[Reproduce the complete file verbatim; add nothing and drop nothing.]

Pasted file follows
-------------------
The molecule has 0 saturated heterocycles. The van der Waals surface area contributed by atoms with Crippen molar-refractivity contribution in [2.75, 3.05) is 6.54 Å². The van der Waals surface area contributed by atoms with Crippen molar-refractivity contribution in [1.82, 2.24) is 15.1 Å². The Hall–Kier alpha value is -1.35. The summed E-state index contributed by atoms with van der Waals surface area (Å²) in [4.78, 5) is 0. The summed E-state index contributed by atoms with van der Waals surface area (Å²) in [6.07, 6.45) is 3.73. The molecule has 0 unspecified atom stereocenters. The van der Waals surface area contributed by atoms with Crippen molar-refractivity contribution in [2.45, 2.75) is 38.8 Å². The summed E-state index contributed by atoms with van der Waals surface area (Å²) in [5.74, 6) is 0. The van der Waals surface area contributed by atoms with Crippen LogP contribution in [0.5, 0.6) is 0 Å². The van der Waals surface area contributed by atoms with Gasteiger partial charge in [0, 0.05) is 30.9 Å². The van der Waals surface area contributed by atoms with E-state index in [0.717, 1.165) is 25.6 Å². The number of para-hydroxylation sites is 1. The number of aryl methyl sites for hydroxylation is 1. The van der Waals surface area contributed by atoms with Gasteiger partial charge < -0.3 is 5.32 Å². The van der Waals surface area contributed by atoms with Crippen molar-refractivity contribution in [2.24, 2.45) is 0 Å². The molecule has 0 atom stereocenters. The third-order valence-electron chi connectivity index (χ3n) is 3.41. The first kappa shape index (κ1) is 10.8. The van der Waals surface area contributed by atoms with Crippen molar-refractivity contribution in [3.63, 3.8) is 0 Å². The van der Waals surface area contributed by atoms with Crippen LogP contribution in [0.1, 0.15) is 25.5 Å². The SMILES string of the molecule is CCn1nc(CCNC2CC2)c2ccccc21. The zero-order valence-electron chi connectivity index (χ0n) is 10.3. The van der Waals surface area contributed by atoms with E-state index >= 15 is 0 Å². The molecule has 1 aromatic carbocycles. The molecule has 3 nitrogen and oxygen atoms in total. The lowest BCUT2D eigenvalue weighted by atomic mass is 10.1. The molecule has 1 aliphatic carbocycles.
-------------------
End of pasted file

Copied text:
The molecule has 0 saturated heterocycles. The van der Waals surface area contributed by atoms with Crippen molar-refractivity contribution in [2.75, 3.05) is 6.54 Å². The van der Waals surface area contributed by atoms with Crippen molar-refractivity contribution in [1.82, 2.24) is 15.1 Å². The Hall–Kier alpha value is -1.35. The summed E-state index contributed by atoms with van der Waals surface area (Å²) in [4.78, 5) is 0. The summed E-state index contributed by atoms with van der Waals surface area (Å²) in [6.07, 6.45) is 3.73. The molecule has 0 unspecified atom stereocenters. The van der Waals surface area contributed by atoms with Crippen molar-refractivity contribution in [2.45, 2.75) is 38.8 Å². The summed E-state index contributed by atoms with van der Waals surface area (Å²) in [5.74, 6) is 0. The van der Waals surface area contributed by atoms with Crippen LogP contribution in [0.5, 0.6) is 0 Å². The van der Waals surface area contributed by atoms with Gasteiger partial charge in [0, 0.05) is 30.9 Å². The van der Waals surface area contributed by atoms with E-state index in [0.717, 1.165) is 25.6 Å². The number of para-hydroxylation sites is 1. The number of aryl methyl sites for hydroxylation is 1. The van der Waals surface area contributed by atoms with Gasteiger partial charge < -0.3 is 5.32 Å². The van der Waals surface area contributed by atoms with Crippen molar-refractivity contribution in [2.24, 2.45) is 0 Å². The molecule has 0 atom stereocenters. The third-order valence-electron chi connectivity index (χ3n) is 3.41. The first kappa shape index (κ1) is 10.8. The van der Waals surface area contributed by atoms with Crippen molar-refractivity contribution in [3.63, 3.8) is 0 Å². The van der Waals surface area contributed by atoms with Crippen LogP contribution in [0.1, 0.15) is 25.5 Å². The SMILES string of the molecule is CCn1nc(CCNC2CC2)c2ccccc21. The zero-order valence-electron chi connectivity index (χ0n) is 10.3. The van der Waals surface area contributed by atoms with E-state index >= 15 is 0 Å². The molecule has 1 aromatic carbocycles. The molecule has 3 nitrogen and oxygen atoms in total. The lowest BCUT2D eigenvalue weighted by atomic mass is 10.1. The molecule has 1 aliphatic carbocycles.